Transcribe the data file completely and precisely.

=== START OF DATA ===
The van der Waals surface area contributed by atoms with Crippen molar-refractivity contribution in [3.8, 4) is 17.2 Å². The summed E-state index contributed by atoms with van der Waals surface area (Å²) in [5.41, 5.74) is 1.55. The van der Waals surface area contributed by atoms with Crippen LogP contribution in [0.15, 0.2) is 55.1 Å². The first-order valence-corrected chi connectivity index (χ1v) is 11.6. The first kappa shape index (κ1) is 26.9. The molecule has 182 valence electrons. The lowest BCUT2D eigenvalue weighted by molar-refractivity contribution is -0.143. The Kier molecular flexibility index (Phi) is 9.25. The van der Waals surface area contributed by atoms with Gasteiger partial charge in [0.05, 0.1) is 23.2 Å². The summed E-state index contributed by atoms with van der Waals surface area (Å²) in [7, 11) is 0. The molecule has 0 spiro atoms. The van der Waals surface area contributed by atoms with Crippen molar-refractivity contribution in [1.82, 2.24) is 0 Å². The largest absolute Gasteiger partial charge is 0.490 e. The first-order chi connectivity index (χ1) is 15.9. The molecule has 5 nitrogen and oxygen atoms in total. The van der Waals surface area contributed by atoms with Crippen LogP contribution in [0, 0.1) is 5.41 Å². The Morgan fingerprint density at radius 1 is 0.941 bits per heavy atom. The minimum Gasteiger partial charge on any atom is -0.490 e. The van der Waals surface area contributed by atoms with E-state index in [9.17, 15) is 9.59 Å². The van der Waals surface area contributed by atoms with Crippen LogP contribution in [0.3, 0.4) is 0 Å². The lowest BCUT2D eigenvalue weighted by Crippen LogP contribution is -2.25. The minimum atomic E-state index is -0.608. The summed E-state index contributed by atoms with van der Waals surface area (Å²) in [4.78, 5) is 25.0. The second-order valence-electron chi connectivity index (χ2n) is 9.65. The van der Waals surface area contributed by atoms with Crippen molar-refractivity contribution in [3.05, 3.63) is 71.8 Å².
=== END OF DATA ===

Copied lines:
The van der Waals surface area contributed by atoms with Crippen molar-refractivity contribution in [3.8, 4) is 17.2 Å². The summed E-state index contributed by atoms with van der Waals surface area (Å²) in [5.41, 5.74) is 1.55. The van der Waals surface area contributed by atoms with Crippen LogP contribution in [0.15, 0.2) is 55.1 Å². The first-order valence-corrected chi connectivity index (χ1v) is 11.6. The first kappa shape index (κ1) is 26.9. The molecule has 182 valence electrons. The lowest BCUT2D eigenvalue weighted by molar-refractivity contribution is -0.143. The Kier molecular flexibility index (Phi) is 9.25. The van der Waals surface area contributed by atoms with Gasteiger partial charge in [0.05, 0.1) is 23.2 Å². The summed E-state index contributed by atoms with van der Waals surface area (Å²) in [7, 11) is 0. The molecule has 0 spiro atoms. The van der Waals surface area contributed by atoms with Crippen molar-refractivity contribution in [1.82, 2.24) is 0 Å². The largest absolute Gasteiger partial charge is 0.490 e. The first-order chi connectivity index (χ1) is 15.9. The molecule has 5 nitrogen and oxygen atoms in total. The van der Waals surface area contributed by atoms with Crippen LogP contribution in [0, 0.1) is 5.41 Å². The Morgan fingerprint density at radius 1 is 0.941 bits per heavy atom. The minimum Gasteiger partial charge on any atom is -0.490 e. The van der Waals surface area contributed by atoms with E-state index in [9.17, 15) is 9.59 Å². The van der Waals surface area contributed by atoms with Crippen LogP contribution in [0.3, 0.4) is 0 Å². The lowest BCUT2D eigenvalue weighted by Crippen LogP contribution is -2.25. The minimum atomic E-state index is -0.608. The summed E-state index contributed by atoms with van der Waals surface area (Å²) in [4.78, 5) is 25.0. The second-order valence-electron chi connectivity index (χ2n) is 9.65. The van der Waals surface area contributed by atoms with Crippen molar-refractivity contribution in [3.05, 3.63) is 71.8 Å².